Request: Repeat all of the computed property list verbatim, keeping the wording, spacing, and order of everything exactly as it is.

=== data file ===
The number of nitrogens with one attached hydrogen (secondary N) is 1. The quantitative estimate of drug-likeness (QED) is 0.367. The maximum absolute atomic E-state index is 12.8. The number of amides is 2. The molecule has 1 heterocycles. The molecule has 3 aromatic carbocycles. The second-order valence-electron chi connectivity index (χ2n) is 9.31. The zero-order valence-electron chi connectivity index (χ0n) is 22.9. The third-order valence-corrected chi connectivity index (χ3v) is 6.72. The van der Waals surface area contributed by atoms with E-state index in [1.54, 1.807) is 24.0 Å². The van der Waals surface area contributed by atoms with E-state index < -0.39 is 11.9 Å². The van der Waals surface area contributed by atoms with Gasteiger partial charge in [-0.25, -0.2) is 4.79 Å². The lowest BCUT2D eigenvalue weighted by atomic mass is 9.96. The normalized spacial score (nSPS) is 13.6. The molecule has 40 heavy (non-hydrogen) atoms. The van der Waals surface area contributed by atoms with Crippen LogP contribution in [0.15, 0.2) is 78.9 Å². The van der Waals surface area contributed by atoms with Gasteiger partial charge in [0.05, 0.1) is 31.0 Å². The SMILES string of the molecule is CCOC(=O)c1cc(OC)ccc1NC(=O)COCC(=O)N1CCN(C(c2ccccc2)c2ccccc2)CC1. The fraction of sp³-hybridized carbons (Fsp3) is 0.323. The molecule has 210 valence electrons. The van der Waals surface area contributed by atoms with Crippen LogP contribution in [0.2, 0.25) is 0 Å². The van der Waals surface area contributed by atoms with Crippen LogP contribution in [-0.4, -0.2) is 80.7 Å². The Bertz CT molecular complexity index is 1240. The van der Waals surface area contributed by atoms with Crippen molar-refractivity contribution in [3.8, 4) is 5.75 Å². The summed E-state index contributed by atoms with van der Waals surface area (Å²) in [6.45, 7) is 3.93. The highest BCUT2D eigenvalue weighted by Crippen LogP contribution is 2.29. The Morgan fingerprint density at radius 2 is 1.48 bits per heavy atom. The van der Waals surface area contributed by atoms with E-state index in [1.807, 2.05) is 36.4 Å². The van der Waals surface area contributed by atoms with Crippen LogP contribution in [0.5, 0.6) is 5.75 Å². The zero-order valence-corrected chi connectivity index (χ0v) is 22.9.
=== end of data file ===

The number of nitrogens with one attached hydrogen (secondary N) is 1. The quantitative estimate of drug-likeness (QED) is 0.367. The maximum absolute atomic E-state index is 12.8. The number of amides is 2. The molecule has 1 heterocycles. The molecule has 3 aromatic carbocycles. The second-order valence-electron chi connectivity index (χ2n) is 9.31. The zero-order valence-electron chi connectivity index (χ0n) is 22.9. The third-order valence-corrected chi connectivity index (χ3v) is 6.72. The van der Waals surface area contributed by atoms with E-state index in [1.54, 1.807) is 24.0 Å². The van der Waals surface area contributed by atoms with E-state index < -0.39 is 11.9 Å². The van der Waals surface area contributed by atoms with Gasteiger partial charge in [-0.25, -0.2) is 4.79 Å². The lowest BCUT2D eigenvalue weighted by atomic mass is 9.96. The normalized spacial score (nSPS) is 13.6. The molecule has 40 heavy (non-hydrogen) atoms. The van der Waals surface area contributed by atoms with Crippen LogP contribution in [0.15, 0.2) is 78.9 Å². The van der Waals surface area contributed by atoms with Gasteiger partial charge in [0.05, 0.1) is 31.0 Å². The SMILES string of the molecule is CCOC(=O)c1cc(OC)ccc1NC(=O)COCC(=O)N1CCN(C(c2ccccc2)c2ccccc2)CC1. The fraction of sp³-hybridized carbons (Fsp3) is 0.323. The molecule has 210 valence electrons. The van der Waals surface area contributed by atoms with Crippen LogP contribution in [0.2, 0.25) is 0 Å². The van der Waals surface area contributed by atoms with Crippen LogP contribution in [-0.4, -0.2) is 80.7 Å². The Bertz CT molecular complexity index is 1240. The van der Waals surface area contributed by atoms with Crippen molar-refractivity contribution in [3.8, 4) is 5.75 Å². The summed E-state index contributed by atoms with van der Waals surface area (Å²) in [6.45, 7) is 3.93. The highest BCUT2D eigenvalue weighted by Crippen LogP contribution is 2.29. The Morgan fingerprint density at radius 2 is 1.48 bits per heavy atom. The van der Waals surface area contributed by atoms with E-state index in [1.807, 2.05) is 36.4 Å². The van der Waals surface area contributed by atoms with Crippen LogP contribution in [0.5, 0.6) is 5.75 Å². The zero-order valence-corrected chi connectivity index (χ0v) is 22.9.